|Chennai||Rs. 24840.00 (-0.36%)|
|Mumbai||Rs. 25460.00 (-0.16%)|
|Delhi||Rs. 25450.00 (2.21%)|
|Kolkata||Rs. 25000.00 (0%)|
|Kerala||Rs. 24700.00 (0%)|
|Bangalore||Rs. 25050.00 (1.42%)|
|Hyderabad||Rs. 24930.00 (1.63%)|
(This story was originally published in IFR Asia edition 810, a Thomson Reuters publication, on August 24.)
* Capital outflows close funding markets across Asia
* Asian companies are the world's most leveraged -analyst
* Default rates expected to rise in the region
By Steve Garton
HONG KONG, Aug 26 (IFR) - An emerging-market sell-off took on a far more ominous tone last week in Asia as investors slashed their exposure to the region's most vulnerable economies.
India and Indonesia bore the brunt of the pressure as investors abandoned the countries with the worst current account deficits, but the storm soon reached the Philippines and Malaysia.
Credit spreads spiralled, and currencies and stocks tumbled, leaving even the most optimistic investor worrying about a funding crisis among the many companies that have come to depend on regular access to the capital markets after a funding spree in recent years.
"Deteriorating cash generation and adverse borrowing conditions on already leveraged balance sheets open up a new downside scenario," said Viktor Hjort, head of Asian fixed-income research at Morgan Stanley.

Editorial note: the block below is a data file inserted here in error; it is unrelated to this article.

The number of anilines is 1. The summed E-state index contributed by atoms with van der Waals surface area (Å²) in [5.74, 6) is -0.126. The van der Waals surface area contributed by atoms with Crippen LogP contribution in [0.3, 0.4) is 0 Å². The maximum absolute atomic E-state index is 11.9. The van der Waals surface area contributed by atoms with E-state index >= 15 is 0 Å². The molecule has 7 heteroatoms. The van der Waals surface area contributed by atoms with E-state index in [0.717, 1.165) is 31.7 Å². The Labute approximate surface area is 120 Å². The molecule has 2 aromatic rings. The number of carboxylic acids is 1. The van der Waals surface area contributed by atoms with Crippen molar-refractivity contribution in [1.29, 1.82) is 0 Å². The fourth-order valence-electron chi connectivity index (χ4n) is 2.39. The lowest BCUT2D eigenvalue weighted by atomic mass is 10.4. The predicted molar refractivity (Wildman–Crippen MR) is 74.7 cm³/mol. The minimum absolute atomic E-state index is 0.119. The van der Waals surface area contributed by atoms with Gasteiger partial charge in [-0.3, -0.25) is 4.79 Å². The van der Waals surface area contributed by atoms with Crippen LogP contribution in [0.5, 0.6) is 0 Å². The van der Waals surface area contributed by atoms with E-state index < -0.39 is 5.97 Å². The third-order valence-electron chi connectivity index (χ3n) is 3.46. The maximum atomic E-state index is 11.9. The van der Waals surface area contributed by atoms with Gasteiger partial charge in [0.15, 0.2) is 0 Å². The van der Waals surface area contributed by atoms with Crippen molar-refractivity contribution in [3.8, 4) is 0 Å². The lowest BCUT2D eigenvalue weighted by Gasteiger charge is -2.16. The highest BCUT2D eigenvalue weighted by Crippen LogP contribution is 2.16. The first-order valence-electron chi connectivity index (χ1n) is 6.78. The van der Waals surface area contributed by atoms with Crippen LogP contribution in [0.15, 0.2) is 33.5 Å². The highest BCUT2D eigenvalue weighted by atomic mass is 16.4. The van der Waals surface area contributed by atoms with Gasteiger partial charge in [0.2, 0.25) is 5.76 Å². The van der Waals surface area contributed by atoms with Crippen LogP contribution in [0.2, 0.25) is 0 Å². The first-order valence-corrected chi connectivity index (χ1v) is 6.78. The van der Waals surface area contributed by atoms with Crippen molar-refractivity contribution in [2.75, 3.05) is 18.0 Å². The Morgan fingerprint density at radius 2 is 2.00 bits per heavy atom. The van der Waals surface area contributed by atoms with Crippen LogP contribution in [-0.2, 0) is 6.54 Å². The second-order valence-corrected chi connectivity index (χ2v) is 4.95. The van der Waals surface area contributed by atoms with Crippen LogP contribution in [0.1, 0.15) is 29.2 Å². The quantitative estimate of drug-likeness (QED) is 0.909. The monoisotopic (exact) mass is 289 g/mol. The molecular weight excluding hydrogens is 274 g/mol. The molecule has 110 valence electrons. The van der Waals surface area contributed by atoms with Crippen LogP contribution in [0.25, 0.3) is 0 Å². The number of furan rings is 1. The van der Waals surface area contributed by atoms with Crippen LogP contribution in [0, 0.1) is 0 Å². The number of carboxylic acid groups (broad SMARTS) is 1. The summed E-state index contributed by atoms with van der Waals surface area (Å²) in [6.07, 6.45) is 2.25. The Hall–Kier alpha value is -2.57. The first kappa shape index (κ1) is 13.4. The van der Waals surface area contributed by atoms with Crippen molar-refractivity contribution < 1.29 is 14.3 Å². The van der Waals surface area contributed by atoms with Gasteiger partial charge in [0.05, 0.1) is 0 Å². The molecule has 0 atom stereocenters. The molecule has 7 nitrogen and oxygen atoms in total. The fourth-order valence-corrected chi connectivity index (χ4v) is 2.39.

"A steady rise in leverage in recent years means Corporate Asia now has the most leveraged balance sheets globally. Those balance sheets face a combination of slower growth and higher funding costs."
Rating agency Fitch said it planned no action on either India or Indonesia, but noted that a "broader and sustained loss of confidence among investors" could undermine economic stability.
Indonesia's main share index slumped 9% in the first two days of last week, while the Philippines equivalent tumbled 6% last Thursday after a three-day holiday. The rupiah slid 4.1% against the dollar and the Indian rupee lost 4.7% in the first four days of the week. Malaysian five-year CDS jumped 15bp on Thursday to a 21-month high as the ringgit came under pressure, touching a three-year low against the dollar.
Higher US Treasury yields and soaring credit spreads added to the pain for companies with US dollar liabilities. Ten-year Treasuries spiked again last week to almost 2.9%, up from 1.62% in early May, on renewed expectations that the US will scale back its bond purchases sooner rather than later.
Credit spreads for Indian banks spiked early in the week, with State Bank of India five-year CDS, widely seen as a proxy for the Indian sovereign, trading at 351bp on Monday, up 45bp on the day. Indonesia five-year CDS also surged to a high of 277bp last Thursday, up from 205bp on August 15, according to Markit prices.
Local markets are offering little respite from the higher funding costs. The yield on India's 10-year government benchmark reached 9.26% early last week, its highest since August 2008, shortly before the collapse of Lehman Brothers. The 10-year Indonesian rupiah benchmark hit 8.45% last week, its highest since March 2011.